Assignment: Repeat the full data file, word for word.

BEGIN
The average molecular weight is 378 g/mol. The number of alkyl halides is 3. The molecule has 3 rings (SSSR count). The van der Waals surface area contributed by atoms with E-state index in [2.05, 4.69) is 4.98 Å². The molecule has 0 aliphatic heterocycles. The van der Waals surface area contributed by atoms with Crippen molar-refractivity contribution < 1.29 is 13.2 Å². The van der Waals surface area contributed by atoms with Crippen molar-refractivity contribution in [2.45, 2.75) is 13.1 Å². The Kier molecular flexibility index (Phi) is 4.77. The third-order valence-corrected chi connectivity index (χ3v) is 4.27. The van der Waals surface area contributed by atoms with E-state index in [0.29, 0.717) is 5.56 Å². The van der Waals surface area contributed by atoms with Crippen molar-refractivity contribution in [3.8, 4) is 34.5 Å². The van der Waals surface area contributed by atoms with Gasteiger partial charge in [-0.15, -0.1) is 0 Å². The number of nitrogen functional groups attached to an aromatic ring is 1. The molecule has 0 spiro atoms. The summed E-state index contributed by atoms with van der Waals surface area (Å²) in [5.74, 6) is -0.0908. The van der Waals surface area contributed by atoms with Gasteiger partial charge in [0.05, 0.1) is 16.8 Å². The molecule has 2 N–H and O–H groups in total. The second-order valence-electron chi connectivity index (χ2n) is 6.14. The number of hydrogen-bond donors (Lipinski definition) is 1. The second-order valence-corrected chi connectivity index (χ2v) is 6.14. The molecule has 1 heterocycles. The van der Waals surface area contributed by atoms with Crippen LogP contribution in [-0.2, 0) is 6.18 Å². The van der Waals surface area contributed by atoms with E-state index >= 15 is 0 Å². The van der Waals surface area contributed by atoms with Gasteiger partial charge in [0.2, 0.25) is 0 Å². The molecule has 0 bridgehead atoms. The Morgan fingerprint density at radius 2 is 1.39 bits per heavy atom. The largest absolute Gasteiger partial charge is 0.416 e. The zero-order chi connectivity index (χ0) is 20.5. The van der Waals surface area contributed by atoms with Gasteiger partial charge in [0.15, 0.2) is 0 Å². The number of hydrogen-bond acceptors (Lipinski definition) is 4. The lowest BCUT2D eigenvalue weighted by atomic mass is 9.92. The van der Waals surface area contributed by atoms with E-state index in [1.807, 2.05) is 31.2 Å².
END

The average molecular weight is 378 g/mol. The number of alkyl halides is 3. The molecule has 3 rings (SSSR count). The van der Waals surface area contributed by atoms with E-state index in [2.05, 4.69) is 4.98 Å². The molecule has 0 aliphatic heterocycles. The van der Waals surface area contributed by atoms with Crippen molar-refractivity contribution < 1.29 is 13.2 Å². The van der Waals surface area contributed by atoms with Crippen molar-refractivity contribution in [2.45, 2.75) is 13.1 Å². The Kier molecular flexibility index (Phi) is 4.77. The third-order valence-corrected chi connectivity index (χ3v) is 4.27. The van der Waals surface area contributed by atoms with E-state index in [0.29, 0.717) is 5.56 Å². The van der Waals surface area contributed by atoms with Crippen molar-refractivity contribution in [3.8, 4) is 34.5 Å². The van der Waals surface area contributed by atoms with Gasteiger partial charge in [-0.15, -0.1) is 0 Å². The number of nitrogen functional groups attached to an aromatic ring is 1. The molecule has 0 spiro atoms. The summed E-state index contributed by atoms with van der Waals surface area (Å²) in [5.74, 6) is -0.0908. The van der Waals surface area contributed by atoms with Gasteiger partial charge in [0.05, 0.1) is 16.8 Å². The molecule has 2 N–H and O–H groups in total. The second-order valence-electron chi connectivity index (χ2n) is 6.14. The number of hydrogen-bond donors (Lipinski definition) is 1. The second-order valence-corrected chi connectivity index (χ2v) is 6.14. The molecule has 1 heterocycles. The van der Waals surface area contributed by atoms with Crippen LogP contribution in [-0.2, 0) is 6.18 Å². The van der Waals surface area contributed by atoms with E-state index >= 15 is 0 Å². The van der Waals surface area contributed by atoms with Gasteiger partial charge in [0.2, 0.25) is 0 Å². The molecule has 0 bridgehead atoms. The Morgan fingerprint density at radius 2 is 1.39 bits per heavy atom. The largest absolute Gasteiger partial charge is 0.416 e. The zero-order chi connectivity index (χ0) is 20.5. The van der Waals surface area contributed by atoms with Gasteiger partial charge in [0.15, 0.2) is 0 Å². The number of hydrogen-bond acceptors (Lipinski definition) is 4. The lowest BCUT2D eigenvalue weighted by atomic mass is 9.92. The van der Waals surface area contributed by atoms with E-state index in [1.807, 2.05) is 31.2 Å².